This is how Christmas presents will be delivered in the future.
That’s the view of Halifax -based watchmaker Weird Ape which has carried out its first customer delivery using a flying drone.
Company founder Stefan Kozikowski, who piloted the watch-carrying drone for half a kilometre to a customer’s home in Keighley, believes drone deliveries are the future.
The flight using the £800 DJI Advanced 3 drone went without a hitch, with two watches delivered safely onto the customer’s drive.
Stefan said the drone delivery was a demonstration of what was possible.
“We managed to deliver the watches in just 45 minutes after ordering.
“We can notify the customer by text or email that they have a drone delivery approaching so they can lay out a landing marker in a safe place.
“This drone is capable of delivering up to two watches at once.
“To carry out the test, we had to get a Civil Aviation Authority license to fly the drone and get insurance.
“The drone can travel at 20mph in a straight line which means it can reach remote locations much quicker and cheaper than conventional methods.”`
The Civil Aviation Authority ‘Small Unmanned Vehicle’ licence cost £1,500 and involved Stefan taking a written test and a flying exam.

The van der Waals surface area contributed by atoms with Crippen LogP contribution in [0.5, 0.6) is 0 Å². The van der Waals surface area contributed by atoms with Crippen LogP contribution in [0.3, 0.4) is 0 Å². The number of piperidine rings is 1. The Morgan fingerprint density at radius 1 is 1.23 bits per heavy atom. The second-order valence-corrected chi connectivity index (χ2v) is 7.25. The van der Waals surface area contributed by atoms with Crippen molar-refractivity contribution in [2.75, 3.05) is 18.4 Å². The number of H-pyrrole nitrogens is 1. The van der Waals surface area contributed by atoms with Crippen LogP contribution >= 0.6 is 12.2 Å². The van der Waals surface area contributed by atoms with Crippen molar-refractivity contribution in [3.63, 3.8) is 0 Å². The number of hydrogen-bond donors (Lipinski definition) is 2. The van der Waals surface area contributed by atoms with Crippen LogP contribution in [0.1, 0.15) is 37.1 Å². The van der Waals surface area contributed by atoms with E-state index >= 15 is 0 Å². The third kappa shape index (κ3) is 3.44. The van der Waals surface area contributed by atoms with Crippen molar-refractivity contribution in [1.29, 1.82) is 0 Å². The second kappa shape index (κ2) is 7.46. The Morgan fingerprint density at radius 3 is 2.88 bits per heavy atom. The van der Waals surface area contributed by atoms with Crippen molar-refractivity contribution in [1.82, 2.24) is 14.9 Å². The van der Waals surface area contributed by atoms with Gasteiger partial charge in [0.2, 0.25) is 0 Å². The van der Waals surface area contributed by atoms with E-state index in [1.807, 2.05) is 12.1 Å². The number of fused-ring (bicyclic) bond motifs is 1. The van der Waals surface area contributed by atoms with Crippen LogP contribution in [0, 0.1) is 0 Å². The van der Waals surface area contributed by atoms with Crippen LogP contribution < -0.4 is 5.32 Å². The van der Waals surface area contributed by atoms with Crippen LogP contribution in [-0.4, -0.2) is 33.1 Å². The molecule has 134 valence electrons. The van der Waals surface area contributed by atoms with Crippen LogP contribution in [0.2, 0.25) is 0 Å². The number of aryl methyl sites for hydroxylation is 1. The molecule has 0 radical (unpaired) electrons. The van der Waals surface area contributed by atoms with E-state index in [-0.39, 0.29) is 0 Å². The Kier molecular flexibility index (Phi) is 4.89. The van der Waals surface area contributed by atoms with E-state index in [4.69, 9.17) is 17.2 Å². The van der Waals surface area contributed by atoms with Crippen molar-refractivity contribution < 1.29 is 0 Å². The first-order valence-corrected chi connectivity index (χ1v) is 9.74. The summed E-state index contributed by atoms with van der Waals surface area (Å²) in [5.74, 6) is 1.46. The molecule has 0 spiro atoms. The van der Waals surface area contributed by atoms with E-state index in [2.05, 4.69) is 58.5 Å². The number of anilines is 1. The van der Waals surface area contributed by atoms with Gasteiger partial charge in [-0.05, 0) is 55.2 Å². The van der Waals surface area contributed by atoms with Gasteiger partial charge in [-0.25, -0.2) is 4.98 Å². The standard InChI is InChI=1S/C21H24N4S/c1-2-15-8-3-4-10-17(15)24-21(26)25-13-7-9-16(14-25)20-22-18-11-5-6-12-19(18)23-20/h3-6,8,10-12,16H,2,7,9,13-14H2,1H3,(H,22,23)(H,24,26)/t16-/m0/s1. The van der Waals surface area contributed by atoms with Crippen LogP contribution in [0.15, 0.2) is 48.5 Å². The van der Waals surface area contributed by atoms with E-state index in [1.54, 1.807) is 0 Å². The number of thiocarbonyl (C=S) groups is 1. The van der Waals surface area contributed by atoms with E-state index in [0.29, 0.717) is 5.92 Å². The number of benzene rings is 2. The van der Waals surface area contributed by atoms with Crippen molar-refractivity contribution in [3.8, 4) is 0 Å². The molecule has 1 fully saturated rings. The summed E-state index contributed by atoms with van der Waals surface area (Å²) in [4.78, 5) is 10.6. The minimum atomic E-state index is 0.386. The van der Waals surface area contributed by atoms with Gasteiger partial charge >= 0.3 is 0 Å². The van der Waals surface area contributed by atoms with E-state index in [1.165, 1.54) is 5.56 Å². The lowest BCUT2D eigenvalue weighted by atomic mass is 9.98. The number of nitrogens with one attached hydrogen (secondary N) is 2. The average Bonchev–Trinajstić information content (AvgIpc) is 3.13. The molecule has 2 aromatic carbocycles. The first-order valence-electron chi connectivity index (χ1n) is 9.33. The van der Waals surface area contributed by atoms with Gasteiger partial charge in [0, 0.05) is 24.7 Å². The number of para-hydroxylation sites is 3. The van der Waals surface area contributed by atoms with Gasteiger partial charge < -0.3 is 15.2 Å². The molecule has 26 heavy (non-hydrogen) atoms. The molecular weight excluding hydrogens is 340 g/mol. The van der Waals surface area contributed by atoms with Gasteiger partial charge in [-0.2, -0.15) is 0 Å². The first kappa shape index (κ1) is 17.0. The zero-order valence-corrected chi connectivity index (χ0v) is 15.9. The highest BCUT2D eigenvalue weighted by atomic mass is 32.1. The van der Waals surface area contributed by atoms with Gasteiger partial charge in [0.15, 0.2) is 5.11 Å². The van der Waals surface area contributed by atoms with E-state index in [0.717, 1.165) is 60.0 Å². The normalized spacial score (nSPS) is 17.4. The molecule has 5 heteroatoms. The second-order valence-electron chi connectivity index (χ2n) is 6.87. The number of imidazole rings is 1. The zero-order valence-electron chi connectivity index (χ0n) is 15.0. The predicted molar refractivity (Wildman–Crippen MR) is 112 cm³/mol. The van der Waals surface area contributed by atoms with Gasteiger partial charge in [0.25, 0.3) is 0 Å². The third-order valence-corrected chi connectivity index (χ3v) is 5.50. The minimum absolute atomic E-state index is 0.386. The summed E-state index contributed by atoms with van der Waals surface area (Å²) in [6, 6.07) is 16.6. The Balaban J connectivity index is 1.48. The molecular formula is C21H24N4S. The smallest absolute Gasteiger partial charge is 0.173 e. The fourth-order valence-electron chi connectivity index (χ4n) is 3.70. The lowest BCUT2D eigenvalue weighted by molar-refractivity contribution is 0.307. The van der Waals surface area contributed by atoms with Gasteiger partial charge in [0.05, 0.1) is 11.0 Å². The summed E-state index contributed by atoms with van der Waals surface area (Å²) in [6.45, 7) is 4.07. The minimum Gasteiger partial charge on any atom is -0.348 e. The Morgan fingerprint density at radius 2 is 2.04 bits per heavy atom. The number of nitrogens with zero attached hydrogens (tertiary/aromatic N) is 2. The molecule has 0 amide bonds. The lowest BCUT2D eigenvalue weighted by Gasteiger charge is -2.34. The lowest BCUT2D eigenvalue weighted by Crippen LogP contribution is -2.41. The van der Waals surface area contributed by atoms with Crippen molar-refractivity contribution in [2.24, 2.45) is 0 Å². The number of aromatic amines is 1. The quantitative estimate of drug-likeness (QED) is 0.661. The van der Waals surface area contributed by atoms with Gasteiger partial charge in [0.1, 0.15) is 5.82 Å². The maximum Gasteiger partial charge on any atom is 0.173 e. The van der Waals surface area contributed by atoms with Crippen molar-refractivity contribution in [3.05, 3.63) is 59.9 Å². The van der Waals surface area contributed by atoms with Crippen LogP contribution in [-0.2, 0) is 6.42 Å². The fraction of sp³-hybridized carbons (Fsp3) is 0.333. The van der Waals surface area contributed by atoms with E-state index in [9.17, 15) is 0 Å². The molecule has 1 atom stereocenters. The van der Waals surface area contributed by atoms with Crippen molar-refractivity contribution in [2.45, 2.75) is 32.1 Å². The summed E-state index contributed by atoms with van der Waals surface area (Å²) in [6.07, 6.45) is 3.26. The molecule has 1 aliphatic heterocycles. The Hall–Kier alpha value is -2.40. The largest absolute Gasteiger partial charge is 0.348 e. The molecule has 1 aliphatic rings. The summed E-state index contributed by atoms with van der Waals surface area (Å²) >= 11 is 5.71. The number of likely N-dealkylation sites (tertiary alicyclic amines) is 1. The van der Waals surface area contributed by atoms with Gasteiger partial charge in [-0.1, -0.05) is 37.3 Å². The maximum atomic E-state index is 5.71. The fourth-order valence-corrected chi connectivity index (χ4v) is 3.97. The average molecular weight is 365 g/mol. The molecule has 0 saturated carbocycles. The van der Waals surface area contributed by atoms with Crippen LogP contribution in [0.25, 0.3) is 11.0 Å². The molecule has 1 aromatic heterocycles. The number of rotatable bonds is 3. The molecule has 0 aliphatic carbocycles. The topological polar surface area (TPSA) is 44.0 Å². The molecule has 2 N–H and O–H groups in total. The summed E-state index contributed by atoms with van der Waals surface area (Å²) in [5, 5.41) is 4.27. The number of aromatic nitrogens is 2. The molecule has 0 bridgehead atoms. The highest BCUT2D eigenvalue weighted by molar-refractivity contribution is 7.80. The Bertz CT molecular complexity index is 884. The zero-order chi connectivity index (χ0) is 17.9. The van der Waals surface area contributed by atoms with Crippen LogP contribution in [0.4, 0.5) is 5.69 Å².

He described the tests as “over the top” and “quite complex”.
The ‘delivery system’ was developed in-house by the company’s accountant, an avid fisherman who suggested a simple design based on a bait dropper.
“The items are dropped automatically when the drone touches down,” says Stefan.
Stefan added: “Watches are small, light and high value making them ideal candidates for drone deliveries.
“One of the most challenging parts was building the payload delivery system. At first we were integrating a receiver and servos to open the hatch.
“This all needed additional power and added weight.
“Seeing us struggle with the design our accountant suggested we create a much simpler design based on a bait dropper.
“This clever design didn’t require any of the complicated communications equipment, saving cost and weight.”
Stefan says the flight proved the worth of drones as a delivery tool. However, current laws mean that drone pilots have to be able to see their craft, so they cannot be piloted remotely.
For the Keighley flight he and a colleague, who acted as a ‘spotter’, had to drive to within 500m of the customer’s house before the drone could be launched.
“A lot of steps have to be made before things happen. Nothing is going to happen without these baby steps which we are taking.”
“There needs to be a change in the law. And I don’t think there will be urban deliveries. I think drones are more suitable for rural locations.”